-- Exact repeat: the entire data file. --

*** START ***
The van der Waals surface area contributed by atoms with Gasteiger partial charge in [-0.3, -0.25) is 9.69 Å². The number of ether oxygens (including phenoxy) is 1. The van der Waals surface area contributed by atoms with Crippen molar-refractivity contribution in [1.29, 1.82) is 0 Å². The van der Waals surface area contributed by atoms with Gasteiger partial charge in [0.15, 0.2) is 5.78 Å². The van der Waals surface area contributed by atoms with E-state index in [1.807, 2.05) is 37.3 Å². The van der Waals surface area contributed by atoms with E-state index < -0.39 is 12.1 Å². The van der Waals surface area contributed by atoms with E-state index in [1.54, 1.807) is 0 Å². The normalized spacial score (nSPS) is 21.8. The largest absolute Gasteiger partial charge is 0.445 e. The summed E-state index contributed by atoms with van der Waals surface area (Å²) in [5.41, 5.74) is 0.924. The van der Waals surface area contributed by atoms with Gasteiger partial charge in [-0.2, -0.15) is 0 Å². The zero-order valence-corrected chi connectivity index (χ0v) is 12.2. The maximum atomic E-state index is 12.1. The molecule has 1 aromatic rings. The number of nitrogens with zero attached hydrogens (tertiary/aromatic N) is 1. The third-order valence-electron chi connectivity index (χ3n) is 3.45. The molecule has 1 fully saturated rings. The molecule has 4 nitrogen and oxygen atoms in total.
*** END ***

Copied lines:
The van der Waals surface area contributed by atoms with Gasteiger partial charge in [-0.3, -0.25) is 9.69 Å². The number of ether oxygens (including phenoxy) is 1. The van der Waals surface area contributed by atoms with Crippen molar-refractivity contribution in [1.29, 1.82) is 0 Å². The van der Waals surface area contributed by atoms with Gasteiger partial charge in [0.15, 0.2) is 5.78 Å². The van der Waals surface area contributed by atoms with E-state index in [1.807, 2.05) is 37.3 Å². The van der Waals surface area contributed by atoms with E-state index < -0.39 is 12.1 Å². The van der Waals surface area contributed by atoms with E-state index in [1.54, 1.807) is 0 Å². The normalized spacial score (nSPS) is 21.8. The largest absolute Gasteiger partial charge is 0.445 e. The summed E-state index contributed by atoms with van der Waals surface area (Å²) in [5.41, 5.74) is 0.924. The van der Waals surface area contributed by atoms with Gasteiger partial charge in [-0.2, -0.15) is 0 Å². The zero-order valence-corrected chi connectivity index (χ0v) is 12.2. The maximum atomic E-state index is 12.1. The molecule has 1 aromatic rings. The number of nitrogens with zero attached hydrogens (tertiary/aromatic N) is 1. The third-order valence-electron chi connectivity index (χ3n) is 3.45. The molecule has 1 fully saturated rings. The molecule has 4 nitrogen and oxygen atoms in total.